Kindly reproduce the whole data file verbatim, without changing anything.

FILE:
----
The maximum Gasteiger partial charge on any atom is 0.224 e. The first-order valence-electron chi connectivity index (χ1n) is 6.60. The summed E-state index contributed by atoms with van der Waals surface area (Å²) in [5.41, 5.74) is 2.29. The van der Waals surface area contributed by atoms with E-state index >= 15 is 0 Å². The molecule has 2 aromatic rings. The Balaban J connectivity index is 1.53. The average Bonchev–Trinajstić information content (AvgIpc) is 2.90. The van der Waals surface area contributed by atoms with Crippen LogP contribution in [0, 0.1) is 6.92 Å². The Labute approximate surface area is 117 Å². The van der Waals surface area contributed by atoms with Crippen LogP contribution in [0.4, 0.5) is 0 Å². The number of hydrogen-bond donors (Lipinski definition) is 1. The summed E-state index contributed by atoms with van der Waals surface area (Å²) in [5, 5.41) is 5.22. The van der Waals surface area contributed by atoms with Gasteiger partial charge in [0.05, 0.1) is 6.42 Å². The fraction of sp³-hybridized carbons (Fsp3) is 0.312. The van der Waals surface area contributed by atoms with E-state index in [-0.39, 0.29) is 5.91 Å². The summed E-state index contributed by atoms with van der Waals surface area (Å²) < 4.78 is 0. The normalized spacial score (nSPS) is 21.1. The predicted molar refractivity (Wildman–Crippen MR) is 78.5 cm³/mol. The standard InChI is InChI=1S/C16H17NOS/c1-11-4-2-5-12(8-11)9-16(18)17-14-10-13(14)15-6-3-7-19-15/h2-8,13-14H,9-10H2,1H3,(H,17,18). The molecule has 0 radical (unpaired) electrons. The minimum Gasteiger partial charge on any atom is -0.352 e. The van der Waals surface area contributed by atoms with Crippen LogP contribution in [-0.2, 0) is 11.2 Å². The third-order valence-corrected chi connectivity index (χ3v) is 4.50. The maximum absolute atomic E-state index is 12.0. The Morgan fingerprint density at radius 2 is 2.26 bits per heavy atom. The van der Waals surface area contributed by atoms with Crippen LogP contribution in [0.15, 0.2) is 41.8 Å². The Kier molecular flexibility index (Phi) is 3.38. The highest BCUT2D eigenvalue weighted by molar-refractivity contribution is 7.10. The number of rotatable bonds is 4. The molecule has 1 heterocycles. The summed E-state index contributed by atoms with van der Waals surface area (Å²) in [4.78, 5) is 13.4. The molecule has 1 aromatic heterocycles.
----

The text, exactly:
The maximum Gasteiger partial charge on any atom is 0.224 e. The first-order valence-electron chi connectivity index (χ1n) is 6.60. The summed E-state index contributed by atoms with van der Waals surface area (Å²) in [5.41, 5.74) is 2.29. The van der Waals surface area contributed by atoms with E-state index >= 15 is 0 Å². The molecule has 2 aromatic rings. The Balaban J connectivity index is 1.53. The average Bonchev–Trinajstić information content (AvgIpc) is 2.90. The van der Waals surface area contributed by atoms with Crippen LogP contribution in [0, 0.1) is 6.92 Å². The Labute approximate surface area is 117 Å². The van der Waals surface area contributed by atoms with Crippen LogP contribution in [0.4, 0.5) is 0 Å². The number of hydrogen-bond donors (Lipinski definition) is 1. The summed E-state index contributed by atoms with van der Waals surface area (Å²) in [5, 5.41) is 5.22. The van der Waals surface area contributed by atoms with Gasteiger partial charge in [0.05, 0.1) is 6.42 Å². The fraction of sp³-hybridized carbons (Fsp3) is 0.312. The van der Waals surface area contributed by atoms with E-state index in [-0.39, 0.29) is 5.91 Å². The summed E-state index contributed by atoms with van der Waals surface area (Å²) < 4.78 is 0. The normalized spacial score (nSPS) is 21.1. The predicted molar refractivity (Wildman–Crippen MR) is 78.5 cm³/mol. The standard InChI is InChI=1S/C16H17NOS/c1-11-4-2-5-12(8-11)9-16(18)17-14-10-13(14)15-6-3-7-19-15/h2-8,13-14H,9-10H2,1H3,(H,17,18). The molecule has 0 radical (unpaired) electrons. The minimum Gasteiger partial charge on any atom is -0.352 e. The van der Waals surface area contributed by atoms with Crippen LogP contribution in [-0.2, 0) is 11.2 Å². The third-order valence-corrected chi connectivity index (χ3v) is 4.50. The maximum absolute atomic E-state index is 12.0. The Morgan fingerprint density at radius 2 is 2.26 bits per heavy atom. The van der Waals surface area contributed by atoms with Crippen LogP contribution in [0.15, 0.2) is 41.8 Å². The Kier molecular flexibility index (Phi) is 3.38. The highest BCUT2D eigenvalue weighted by molar-refractivity contribution is 7.10. The number of rotatable bonds is 4. The molecule has 1 heterocycles. The summed E-state index contributed by atoms with van der Waals surface area (Å²) in [4.78, 5) is 13.4. The molecule has 1 aromatic heterocycles.